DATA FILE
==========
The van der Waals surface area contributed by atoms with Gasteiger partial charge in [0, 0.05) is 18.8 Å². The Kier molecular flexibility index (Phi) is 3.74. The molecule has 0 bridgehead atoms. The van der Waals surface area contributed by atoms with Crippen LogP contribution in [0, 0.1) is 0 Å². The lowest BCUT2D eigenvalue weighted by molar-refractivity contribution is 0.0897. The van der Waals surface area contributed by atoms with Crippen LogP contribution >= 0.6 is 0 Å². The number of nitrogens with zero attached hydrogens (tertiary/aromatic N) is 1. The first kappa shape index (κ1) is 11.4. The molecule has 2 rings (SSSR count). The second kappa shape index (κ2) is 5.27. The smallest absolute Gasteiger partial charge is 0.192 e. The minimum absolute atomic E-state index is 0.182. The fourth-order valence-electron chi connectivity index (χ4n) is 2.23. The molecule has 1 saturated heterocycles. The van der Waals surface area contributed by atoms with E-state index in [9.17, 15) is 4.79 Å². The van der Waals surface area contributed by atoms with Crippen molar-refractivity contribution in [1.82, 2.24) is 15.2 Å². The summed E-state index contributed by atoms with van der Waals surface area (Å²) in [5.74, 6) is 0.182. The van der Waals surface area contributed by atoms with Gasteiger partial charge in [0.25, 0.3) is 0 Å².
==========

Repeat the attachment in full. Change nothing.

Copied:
The van der Waals surface area contributed by atoms with Gasteiger partial charge in [0, 0.05) is 18.8 Å². The Kier molecular flexibility index (Phi) is 3.74. The molecule has 0 bridgehead atoms. The van der Waals surface area contributed by atoms with Crippen LogP contribution in [0, 0.1) is 0 Å². The lowest BCUT2D eigenvalue weighted by molar-refractivity contribution is 0.0897. The van der Waals surface area contributed by atoms with Crippen LogP contribution >= 0.6 is 0 Å². The number of nitrogens with zero attached hydrogens (tertiary/aromatic N) is 1. The first kappa shape index (κ1) is 11.4. The molecule has 2 rings (SSSR count). The second kappa shape index (κ2) is 5.27. The smallest absolute Gasteiger partial charge is 0.192 e. The minimum absolute atomic E-state index is 0.182. The fourth-order valence-electron chi connectivity index (χ4n) is 2.23. The molecule has 1 saturated heterocycles. The van der Waals surface area contributed by atoms with E-state index in [9.17, 15) is 4.79 Å². The van der Waals surface area contributed by atoms with Crippen molar-refractivity contribution in [1.82, 2.24) is 15.2 Å². The summed E-state index contributed by atoms with van der Waals surface area (Å²) in [5.74, 6) is 0.182. The van der Waals surface area contributed by atoms with Gasteiger partial charge in [0.25, 0.3) is 0 Å².